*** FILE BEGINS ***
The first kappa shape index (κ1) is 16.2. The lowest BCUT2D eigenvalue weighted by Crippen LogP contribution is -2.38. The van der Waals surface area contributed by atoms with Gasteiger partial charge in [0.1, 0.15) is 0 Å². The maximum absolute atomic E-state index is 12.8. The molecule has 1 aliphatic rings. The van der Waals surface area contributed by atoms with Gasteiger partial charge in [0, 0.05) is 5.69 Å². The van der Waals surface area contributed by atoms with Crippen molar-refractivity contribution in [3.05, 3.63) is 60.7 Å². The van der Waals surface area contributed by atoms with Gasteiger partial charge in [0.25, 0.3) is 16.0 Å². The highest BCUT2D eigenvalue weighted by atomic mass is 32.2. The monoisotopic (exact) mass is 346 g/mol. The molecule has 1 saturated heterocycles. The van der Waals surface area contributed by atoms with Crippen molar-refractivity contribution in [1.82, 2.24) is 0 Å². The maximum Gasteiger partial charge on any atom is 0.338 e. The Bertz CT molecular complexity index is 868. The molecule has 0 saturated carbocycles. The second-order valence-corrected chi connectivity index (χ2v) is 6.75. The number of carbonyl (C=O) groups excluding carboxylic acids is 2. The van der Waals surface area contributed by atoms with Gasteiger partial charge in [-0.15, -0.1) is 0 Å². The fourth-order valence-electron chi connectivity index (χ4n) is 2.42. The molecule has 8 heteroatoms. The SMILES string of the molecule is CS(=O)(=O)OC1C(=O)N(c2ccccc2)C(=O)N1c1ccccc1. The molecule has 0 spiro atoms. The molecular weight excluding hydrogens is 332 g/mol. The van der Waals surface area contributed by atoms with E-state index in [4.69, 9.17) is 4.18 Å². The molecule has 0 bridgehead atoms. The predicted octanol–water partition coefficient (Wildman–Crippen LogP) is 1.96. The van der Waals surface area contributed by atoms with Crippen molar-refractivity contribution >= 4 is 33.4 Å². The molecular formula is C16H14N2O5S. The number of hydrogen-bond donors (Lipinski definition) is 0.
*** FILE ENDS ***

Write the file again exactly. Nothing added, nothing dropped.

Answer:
The first kappa shape index (κ1) is 16.2. The lowest BCUT2D eigenvalue weighted by Crippen LogP contribution is -2.38. The van der Waals surface area contributed by atoms with Gasteiger partial charge in [0.1, 0.15) is 0 Å². The maximum absolute atomic E-state index is 12.8. The molecule has 1 aliphatic rings. The van der Waals surface area contributed by atoms with Gasteiger partial charge in [0, 0.05) is 5.69 Å². The van der Waals surface area contributed by atoms with Crippen molar-refractivity contribution in [3.05, 3.63) is 60.7 Å². The van der Waals surface area contributed by atoms with Gasteiger partial charge in [0.25, 0.3) is 16.0 Å². The highest BCUT2D eigenvalue weighted by atomic mass is 32.2. The monoisotopic (exact) mass is 346 g/mol. The molecule has 1 saturated heterocycles. The van der Waals surface area contributed by atoms with Crippen molar-refractivity contribution in [1.82, 2.24) is 0 Å². The maximum Gasteiger partial charge on any atom is 0.338 e. The Bertz CT molecular complexity index is 868. The molecule has 0 saturated carbocycles. The second-order valence-corrected chi connectivity index (χ2v) is 6.75. The number of carbonyl (C=O) groups excluding carboxylic acids is 2. The van der Waals surface area contributed by atoms with Gasteiger partial charge in [-0.15, -0.1) is 0 Å². The fourth-order valence-electron chi connectivity index (χ4n) is 2.42. The molecule has 8 heteroatoms. The SMILES string of the molecule is CS(=O)(=O)OC1C(=O)N(c2ccccc2)C(=O)N1c1ccccc1. The molecule has 0 spiro atoms. The molecular weight excluding hydrogens is 332 g/mol. The van der Waals surface area contributed by atoms with E-state index in [4.69, 9.17) is 4.18 Å². The molecule has 0 bridgehead atoms. The predicted octanol–water partition coefficient (Wildman–Crippen LogP) is 1.96. The van der Waals surface area contributed by atoms with Crippen molar-refractivity contribution >= 4 is 33.4 Å². The molecular formula is C16H14N2O5S. The number of hydrogen-bond donors (Lipinski definition) is 0.